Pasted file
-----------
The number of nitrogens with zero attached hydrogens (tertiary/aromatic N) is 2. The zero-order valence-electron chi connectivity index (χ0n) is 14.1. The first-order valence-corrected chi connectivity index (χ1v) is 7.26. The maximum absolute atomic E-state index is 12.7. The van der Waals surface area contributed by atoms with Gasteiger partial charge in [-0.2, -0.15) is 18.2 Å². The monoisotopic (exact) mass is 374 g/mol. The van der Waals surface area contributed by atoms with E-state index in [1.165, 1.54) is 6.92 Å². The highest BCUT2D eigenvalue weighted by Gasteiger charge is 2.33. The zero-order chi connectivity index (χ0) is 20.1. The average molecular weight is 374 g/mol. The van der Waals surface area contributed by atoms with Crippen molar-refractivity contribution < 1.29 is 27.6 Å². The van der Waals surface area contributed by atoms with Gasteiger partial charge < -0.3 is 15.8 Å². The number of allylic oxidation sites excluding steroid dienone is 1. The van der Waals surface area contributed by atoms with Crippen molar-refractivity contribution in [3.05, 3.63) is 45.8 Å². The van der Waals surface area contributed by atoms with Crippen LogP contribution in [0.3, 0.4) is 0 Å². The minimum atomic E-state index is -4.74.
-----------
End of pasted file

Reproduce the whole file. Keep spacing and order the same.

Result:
The number of nitrogens with zero attached hydrogens (tertiary/aromatic N) is 2. The zero-order valence-electron chi connectivity index (χ0n) is 14.1. The first-order valence-corrected chi connectivity index (χ1v) is 7.26. The maximum absolute atomic E-state index is 12.7. The van der Waals surface area contributed by atoms with Gasteiger partial charge in [-0.2, -0.15) is 18.2 Å². The monoisotopic (exact) mass is 374 g/mol. The van der Waals surface area contributed by atoms with E-state index in [1.165, 1.54) is 6.92 Å². The highest BCUT2D eigenvalue weighted by Gasteiger charge is 2.33. The zero-order chi connectivity index (χ0) is 20.1. The average molecular weight is 374 g/mol. The van der Waals surface area contributed by atoms with Crippen molar-refractivity contribution < 1.29 is 27.6 Å². The van der Waals surface area contributed by atoms with Gasteiger partial charge < -0.3 is 15.8 Å². The number of allylic oxidation sites excluding steroid dienone is 1. The van der Waals surface area contributed by atoms with Crippen molar-refractivity contribution in [3.05, 3.63) is 45.8 Å². The van der Waals surface area contributed by atoms with Crippen LogP contribution in [0.3, 0.4) is 0 Å². The minimum atomic E-state index is -4.74.